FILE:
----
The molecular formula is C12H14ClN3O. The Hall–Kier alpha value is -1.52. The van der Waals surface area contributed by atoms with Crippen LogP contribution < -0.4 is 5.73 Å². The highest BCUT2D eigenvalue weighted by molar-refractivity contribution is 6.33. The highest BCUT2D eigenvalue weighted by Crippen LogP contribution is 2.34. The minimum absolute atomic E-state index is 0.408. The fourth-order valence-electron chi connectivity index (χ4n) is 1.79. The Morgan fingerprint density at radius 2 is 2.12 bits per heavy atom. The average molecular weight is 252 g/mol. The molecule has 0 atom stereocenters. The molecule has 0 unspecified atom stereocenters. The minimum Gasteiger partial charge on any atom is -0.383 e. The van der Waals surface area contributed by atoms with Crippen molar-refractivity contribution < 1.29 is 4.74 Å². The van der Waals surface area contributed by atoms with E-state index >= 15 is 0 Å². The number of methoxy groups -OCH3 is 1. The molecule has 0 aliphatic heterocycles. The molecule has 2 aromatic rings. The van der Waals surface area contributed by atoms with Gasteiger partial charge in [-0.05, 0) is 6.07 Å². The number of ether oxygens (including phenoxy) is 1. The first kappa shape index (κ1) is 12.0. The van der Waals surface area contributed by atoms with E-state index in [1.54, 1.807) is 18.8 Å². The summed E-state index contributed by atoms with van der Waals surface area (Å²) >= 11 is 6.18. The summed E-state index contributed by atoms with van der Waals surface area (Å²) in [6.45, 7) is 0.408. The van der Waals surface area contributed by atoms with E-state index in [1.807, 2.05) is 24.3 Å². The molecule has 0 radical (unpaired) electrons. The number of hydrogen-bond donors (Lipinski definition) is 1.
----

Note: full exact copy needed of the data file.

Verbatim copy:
The molecular formula is C12H14ClN3O. The Hall–Kier alpha value is -1.52. The van der Waals surface area contributed by atoms with Crippen LogP contribution < -0.4 is 5.73 Å². The highest BCUT2D eigenvalue weighted by molar-refractivity contribution is 6.33. The highest BCUT2D eigenvalue weighted by Crippen LogP contribution is 2.34. The minimum absolute atomic E-state index is 0.408. The fourth-order valence-electron chi connectivity index (χ4n) is 1.79. The Morgan fingerprint density at radius 2 is 2.12 bits per heavy atom. The average molecular weight is 252 g/mol. The molecule has 0 atom stereocenters. The molecule has 0 unspecified atom stereocenters. The minimum Gasteiger partial charge on any atom is -0.383 e. The van der Waals surface area contributed by atoms with Crippen molar-refractivity contribution < 1.29 is 4.74 Å². The van der Waals surface area contributed by atoms with E-state index >= 15 is 0 Å². The number of methoxy groups -OCH3 is 1. The molecule has 0 aliphatic heterocycles. The molecule has 2 aromatic rings. The van der Waals surface area contributed by atoms with Gasteiger partial charge in [-0.05, 0) is 6.07 Å². The number of ether oxygens (including phenoxy) is 1. The first kappa shape index (κ1) is 12.0. The van der Waals surface area contributed by atoms with E-state index in [1.54, 1.807) is 18.8 Å². The summed E-state index contributed by atoms with van der Waals surface area (Å²) >= 11 is 6.18. The summed E-state index contributed by atoms with van der Waals surface area (Å²) in [6.45, 7) is 0.408. The van der Waals surface area contributed by atoms with E-state index in [1.807, 2.05) is 24.3 Å². The molecule has 0 radical (unpaired) electrons. The number of hydrogen-bond donors (Lipinski definition) is 1.